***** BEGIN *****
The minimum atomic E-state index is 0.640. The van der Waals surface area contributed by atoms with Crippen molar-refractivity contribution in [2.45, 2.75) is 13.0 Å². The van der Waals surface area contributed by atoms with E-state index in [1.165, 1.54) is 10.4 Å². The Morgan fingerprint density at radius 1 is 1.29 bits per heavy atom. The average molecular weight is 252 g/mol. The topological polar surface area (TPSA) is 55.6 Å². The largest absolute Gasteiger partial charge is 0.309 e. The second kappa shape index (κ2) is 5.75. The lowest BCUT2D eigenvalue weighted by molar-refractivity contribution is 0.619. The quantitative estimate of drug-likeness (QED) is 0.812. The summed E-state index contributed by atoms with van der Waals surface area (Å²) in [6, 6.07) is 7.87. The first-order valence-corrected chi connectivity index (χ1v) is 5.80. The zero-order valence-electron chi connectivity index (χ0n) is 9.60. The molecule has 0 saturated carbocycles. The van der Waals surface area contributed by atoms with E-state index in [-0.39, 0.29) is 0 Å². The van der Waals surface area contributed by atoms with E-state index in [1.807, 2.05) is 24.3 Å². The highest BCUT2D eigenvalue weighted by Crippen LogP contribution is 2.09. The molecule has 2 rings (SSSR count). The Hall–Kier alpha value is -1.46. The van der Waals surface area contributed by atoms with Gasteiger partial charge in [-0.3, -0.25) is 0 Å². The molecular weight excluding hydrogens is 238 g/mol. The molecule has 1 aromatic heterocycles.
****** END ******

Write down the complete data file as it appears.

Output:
The minimum atomic E-state index is 0.640. The van der Waals surface area contributed by atoms with Crippen molar-refractivity contribution in [2.45, 2.75) is 13.0 Å². The van der Waals surface area contributed by atoms with E-state index in [1.165, 1.54) is 10.4 Å². The Morgan fingerprint density at radius 1 is 1.29 bits per heavy atom. The average molecular weight is 252 g/mol. The topological polar surface area (TPSA) is 55.6 Å². The largest absolute Gasteiger partial charge is 0.309 e. The second kappa shape index (κ2) is 5.75. The lowest BCUT2D eigenvalue weighted by molar-refractivity contribution is 0.619. The quantitative estimate of drug-likeness (QED) is 0.812. The summed E-state index contributed by atoms with van der Waals surface area (Å²) in [6, 6.07) is 7.87. The first-order valence-corrected chi connectivity index (χ1v) is 5.80. The zero-order valence-electron chi connectivity index (χ0n) is 9.60. The molecule has 0 saturated carbocycles. The van der Waals surface area contributed by atoms with E-state index in [-0.39, 0.29) is 0 Å². The van der Waals surface area contributed by atoms with E-state index in [1.807, 2.05) is 24.3 Å². The highest BCUT2D eigenvalue weighted by Crippen LogP contribution is 2.09. The molecule has 2 rings (SSSR count). The Hall–Kier alpha value is -1.46. The van der Waals surface area contributed by atoms with Gasteiger partial charge in [-0.3, -0.25) is 0 Å². The molecular weight excluding hydrogens is 238 g/mol. The molecule has 1 aromatic heterocycles.